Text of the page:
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For physical fitness, willpower is not enough

New Year’s Day is coming, and you know what that means — hordes of people clogging up the gym, trying to get strong/fast/slim or whatever. Most of these people will fail. I think I know one reason why.

People make the same mistake every year. They tell themselves, “this is the year that I’ll finally have enough willpower to get off my ass and get into the gym and lose weight.” Predictably, after about a month their willpower starts to evaporate, and by April they’re just as sedentary as ever.

These people repeatedly fail to make exercise a habit, but not because their willpower is substandard or flawed. Their problem is that normal human beings can’t rely on willpower alone to keep them fit. If you don’t get any intrinsic pleasure out of your workouts, you’ll inevitably make sure that working out is not a part of your life. So if someone tells me that they’re going to start exercising, my first question is always “what kinds of exercise are fun for you?” If they can’t tell me, I can confidently predict that they won’t be exercising for very long. Willpower isn’t enough.

My dog having fun

My dog having fun

I’m lucky — I’ll run trails in the mountains even if it’s bad for me, because it’s fun (and I have an annoying overuse injury to my left ankle to prove it.)  I’ll ride mountain bikes and road bikes up hills instead of seeing movies or going to clubs or playing video games, and it’s not because my willpower is any better than anyone else’s.  It’s because I love it. I’ll stay in good shape as long as I have access to hills and mountains, no willlpower required.

But running on the flats is not as fun.  I’ll do it, but I’m more dependent on willpower to get me out the door.  In three years of living in Chicago as an emergency medicine resident, I managed to keep up a decent workout schedule, but my fitness level declined over each year I was a resident. I’m convinced that the flat Chicago landscape (maybe more than my busy resident’s schedule) made it difficult to exercise. I just wasn’t having as much fun.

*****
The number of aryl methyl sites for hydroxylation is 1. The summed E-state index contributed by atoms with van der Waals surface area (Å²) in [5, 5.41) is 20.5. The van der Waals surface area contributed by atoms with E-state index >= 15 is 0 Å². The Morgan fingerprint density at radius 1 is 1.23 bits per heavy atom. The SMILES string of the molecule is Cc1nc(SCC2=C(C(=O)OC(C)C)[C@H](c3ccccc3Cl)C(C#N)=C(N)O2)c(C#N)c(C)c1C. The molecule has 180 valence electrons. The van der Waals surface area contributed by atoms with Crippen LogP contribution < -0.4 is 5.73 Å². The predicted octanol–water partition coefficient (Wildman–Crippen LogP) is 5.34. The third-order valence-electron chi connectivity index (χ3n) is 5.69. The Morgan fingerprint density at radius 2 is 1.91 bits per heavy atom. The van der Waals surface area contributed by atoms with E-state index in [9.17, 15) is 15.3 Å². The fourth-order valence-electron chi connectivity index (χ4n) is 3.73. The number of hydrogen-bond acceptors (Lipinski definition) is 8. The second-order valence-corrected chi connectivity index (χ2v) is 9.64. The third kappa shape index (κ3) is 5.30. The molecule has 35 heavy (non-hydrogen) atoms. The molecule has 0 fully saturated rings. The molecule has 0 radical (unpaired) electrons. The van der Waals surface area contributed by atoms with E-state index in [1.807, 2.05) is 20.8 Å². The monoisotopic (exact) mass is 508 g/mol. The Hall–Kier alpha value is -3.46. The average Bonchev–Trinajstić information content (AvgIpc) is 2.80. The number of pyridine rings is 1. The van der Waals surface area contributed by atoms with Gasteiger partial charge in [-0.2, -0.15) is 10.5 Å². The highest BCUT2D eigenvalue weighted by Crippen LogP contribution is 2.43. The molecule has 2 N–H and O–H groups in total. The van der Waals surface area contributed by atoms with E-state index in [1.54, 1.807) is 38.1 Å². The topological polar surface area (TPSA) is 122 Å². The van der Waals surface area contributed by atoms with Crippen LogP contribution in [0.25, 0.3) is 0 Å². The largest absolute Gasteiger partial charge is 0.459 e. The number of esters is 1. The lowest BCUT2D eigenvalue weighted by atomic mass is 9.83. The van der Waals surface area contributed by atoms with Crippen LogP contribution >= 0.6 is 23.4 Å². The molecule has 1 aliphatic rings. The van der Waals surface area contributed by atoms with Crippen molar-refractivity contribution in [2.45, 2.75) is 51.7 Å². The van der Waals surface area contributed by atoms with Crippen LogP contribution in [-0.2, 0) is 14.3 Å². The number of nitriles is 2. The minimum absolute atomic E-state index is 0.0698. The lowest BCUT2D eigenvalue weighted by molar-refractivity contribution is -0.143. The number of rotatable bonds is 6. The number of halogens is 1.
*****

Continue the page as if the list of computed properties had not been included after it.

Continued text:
If I’d stayed in Chicago, I would have had to find something other than flatland running to keep me active, or I’d have slowly devolved into a blobby middle-aged midwesterner with an embarrassingly low VO2 max.

So here’s my unsolicited advice for this New Year’s Day. If your resolutions include “losing weight” or “getting strong” or “getting fast” or anything having to do with physical fitness, add one more resolution to your list — “find some exercise I’ll do just for the fun of it.”


  1. Peter wrote:

    I totally agree. But for me its running on a level dirt track. I can just keep my eyes open enough to not run into a tree or a slower runner and I’m in heaven. I always feel I could cruise like that all day long. But, alas, eventually I get hungry and I am forced back to reality.
    Great post. How true!

    Tuesday, December 29, 2009 at 7:53 pm | Permalink
  2. Kayvon Alizadeh wrote:

    Agreed but if you want to lose wt, dont exercise. Exercise does not equal wt loss. This is a common misconception in the public eye. If you want a VO2max of 80-100cc/kg/min, then exercise (or if it is fun for you-whatever blows your hair back). As many people do not share your luster with physical activity, if they simply cooked their own meals and actually looked at what they were putting in their mouths the epidemic of obesity would not exist. For example I wonder how many gastric bypass surgeries they perform in Hati (one of the poorest countries in the world) each year?

    Friday, January 1, 2010 at 1:19 pm | Permalink
  3. Carey wrote:

    Don’t exercise?

    I agree that exercise alone will not take off the pounds, and that you have to pay attention to the diet.

    But surely you didn’t mean to say “don’t exercise.” Did you?

    Losing weight has always been about burning more calories than you consume, right? So for any level of caloric intake, there’s a certain level of caloric expenditure that will result in weight loss. Exercising (burning more calories) just increases the odds that your caloric intake won’t all go toward extra poundage.

    Maybe the weight-loss message ought to shift to dietary control, because most people have accepted the need for exercise but not the need to watch what they eat.

    Pessimistic me says: neither message has gotten through.

    Monday, January 4, 2010 at 5:55 pm | Permalink

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